Climate Change to Cut Africa GDP 30% by 2050, President Kenyatta

Africa’s gross domestic product could contract by as much as 30% by 2050 if action isn’t urgently taken to adapt to climate change

Kenyans joining the global Climate Strike Protests. PHOTO I Sophie Mbugua, Multimedia Environmental Journalist

Africa’s Gross Domestic Product (GDP) risks contracting by up to 30 per cent by the year 2050 if action is not taken, Kenya’s President Uhuru Kenyatta.

Kenyatta noted that climate change will have a devastating socio-economic impact across the world and quite severely in Africa. 

“While it is relatively more difficult to design and implement adaptation projects and while fewer resources are currently available for adaptation, we should not lose sight of the fact that adaptation is, without doubt, smart economics,” he said.

“An investment of $800 million in developing countries, in climate adaptation programs, would see and result in benefits of up to $16 billion per year,” Kenyatta said.

His message was contained in a recorded video address delivered Tuesday at a hybrid conference hosted by the University of Nairobi in partnership with the Global Centre on Adaptation (GCA) to celebrate the Africa Adaptation Acceleration Day, a precursor to the United Nations Climate Change Conference (COP26) that will be held in Glasgow, Scotland.

The COP26 summit will bring parties together to accelerate action towards the goals of the Paris Agreement and the UN Framework Convention on Climate Change.

In March, Kenyatta told the African Union Peace and Security Council on climate change that “Climate change is a key defining development and the foremost emerging security challenge of our time. It acts as a ‘multiplier’ of existing threats to international peace and security.”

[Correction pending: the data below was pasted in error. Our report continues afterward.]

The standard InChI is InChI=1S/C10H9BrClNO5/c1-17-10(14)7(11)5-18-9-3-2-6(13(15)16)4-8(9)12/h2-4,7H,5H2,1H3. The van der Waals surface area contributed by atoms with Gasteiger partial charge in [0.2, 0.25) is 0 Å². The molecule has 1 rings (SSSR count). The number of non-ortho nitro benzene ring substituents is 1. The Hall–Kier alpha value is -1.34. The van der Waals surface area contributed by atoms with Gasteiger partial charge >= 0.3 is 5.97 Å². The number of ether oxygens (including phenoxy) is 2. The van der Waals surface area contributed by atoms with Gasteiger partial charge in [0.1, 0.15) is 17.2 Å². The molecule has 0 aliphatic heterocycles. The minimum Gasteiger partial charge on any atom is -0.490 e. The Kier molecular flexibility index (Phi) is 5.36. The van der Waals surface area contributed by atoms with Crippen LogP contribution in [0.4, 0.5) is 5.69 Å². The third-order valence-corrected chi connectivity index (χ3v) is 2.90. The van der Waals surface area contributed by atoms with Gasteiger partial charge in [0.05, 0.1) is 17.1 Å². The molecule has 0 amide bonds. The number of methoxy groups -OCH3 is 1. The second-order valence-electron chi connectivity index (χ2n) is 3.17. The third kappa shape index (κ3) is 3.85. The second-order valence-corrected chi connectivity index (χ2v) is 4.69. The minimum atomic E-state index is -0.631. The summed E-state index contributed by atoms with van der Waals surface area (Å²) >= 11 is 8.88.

Kenya intends to invest $8 billion over the next decade on climate change adaptation projects. “This is just 10 per cent of the total investment needed of the NDCs and we, therefore, need support from our international partners,” the President said.

Some of the current initiatives being implemented by Kenyan the 10-year action plan is to raise its tree cover to 10 per cent by 2030.

Kenya’s climate change plan prioritizes renewable energy sources such as solar and wind, and the introduction of climate-smart interventions in the transport sector such as the Bus Rapid Transit (BRT) system integrated with non-motorised transport for the City of Nairobi.

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Consequently, the President rallied the global community to support the accelerated rollout of adaptation programmes in Africa so as to mitigate against the growing adverse effects of climate change as well as strengthen the continent’s resilience.

The second part of the Groundswell report says in the worst-case scenario, Sub-Saharan Africa will be the most vulnerable region due to desertification, fragile coastlines and the population’s dependence on agriculture would see the most movement, with up to 86 million climate migrants moving within national borders.